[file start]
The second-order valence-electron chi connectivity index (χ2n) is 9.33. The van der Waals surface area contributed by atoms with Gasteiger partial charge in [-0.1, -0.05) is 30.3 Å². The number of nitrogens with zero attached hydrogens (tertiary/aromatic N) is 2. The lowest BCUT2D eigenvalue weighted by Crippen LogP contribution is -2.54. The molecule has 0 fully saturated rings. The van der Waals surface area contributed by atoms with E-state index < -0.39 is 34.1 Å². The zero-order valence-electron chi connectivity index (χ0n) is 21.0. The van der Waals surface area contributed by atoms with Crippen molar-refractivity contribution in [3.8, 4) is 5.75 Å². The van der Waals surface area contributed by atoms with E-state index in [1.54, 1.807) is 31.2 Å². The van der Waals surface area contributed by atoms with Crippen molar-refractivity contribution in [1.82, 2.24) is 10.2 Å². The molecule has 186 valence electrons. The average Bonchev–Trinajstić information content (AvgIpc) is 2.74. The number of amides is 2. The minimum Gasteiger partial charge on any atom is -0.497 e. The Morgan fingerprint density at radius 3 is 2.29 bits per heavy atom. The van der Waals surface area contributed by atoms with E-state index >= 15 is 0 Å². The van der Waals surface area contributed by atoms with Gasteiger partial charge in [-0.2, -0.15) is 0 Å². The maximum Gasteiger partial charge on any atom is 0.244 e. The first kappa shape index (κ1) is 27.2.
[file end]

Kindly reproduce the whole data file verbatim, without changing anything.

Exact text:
The second-order valence-electron chi connectivity index (χ2n) is 9.33. The van der Waals surface area contributed by atoms with Gasteiger partial charge in [-0.1, -0.05) is 30.3 Å². The number of nitrogens with zero attached hydrogens (tertiary/aromatic N) is 2. The lowest BCUT2D eigenvalue weighted by Crippen LogP contribution is -2.54. The molecule has 0 fully saturated rings. The van der Waals surface area contributed by atoms with E-state index < -0.39 is 34.1 Å². The zero-order valence-electron chi connectivity index (χ0n) is 21.0. The van der Waals surface area contributed by atoms with Crippen molar-refractivity contribution in [3.8, 4) is 5.75 Å². The van der Waals surface area contributed by atoms with E-state index in [1.54, 1.807) is 31.2 Å². The van der Waals surface area contributed by atoms with Crippen molar-refractivity contribution in [1.82, 2.24) is 10.2 Å². The molecule has 186 valence electrons. The average Bonchev–Trinajstić information content (AvgIpc) is 2.74. The number of amides is 2. The minimum Gasteiger partial charge on any atom is -0.497 e. The Morgan fingerprint density at radius 3 is 2.29 bits per heavy atom. The van der Waals surface area contributed by atoms with E-state index >= 15 is 0 Å². The van der Waals surface area contributed by atoms with Gasteiger partial charge in [-0.2, -0.15) is 0 Å². The maximum Gasteiger partial charge on any atom is 0.244 e. The first kappa shape index (κ1) is 27.2.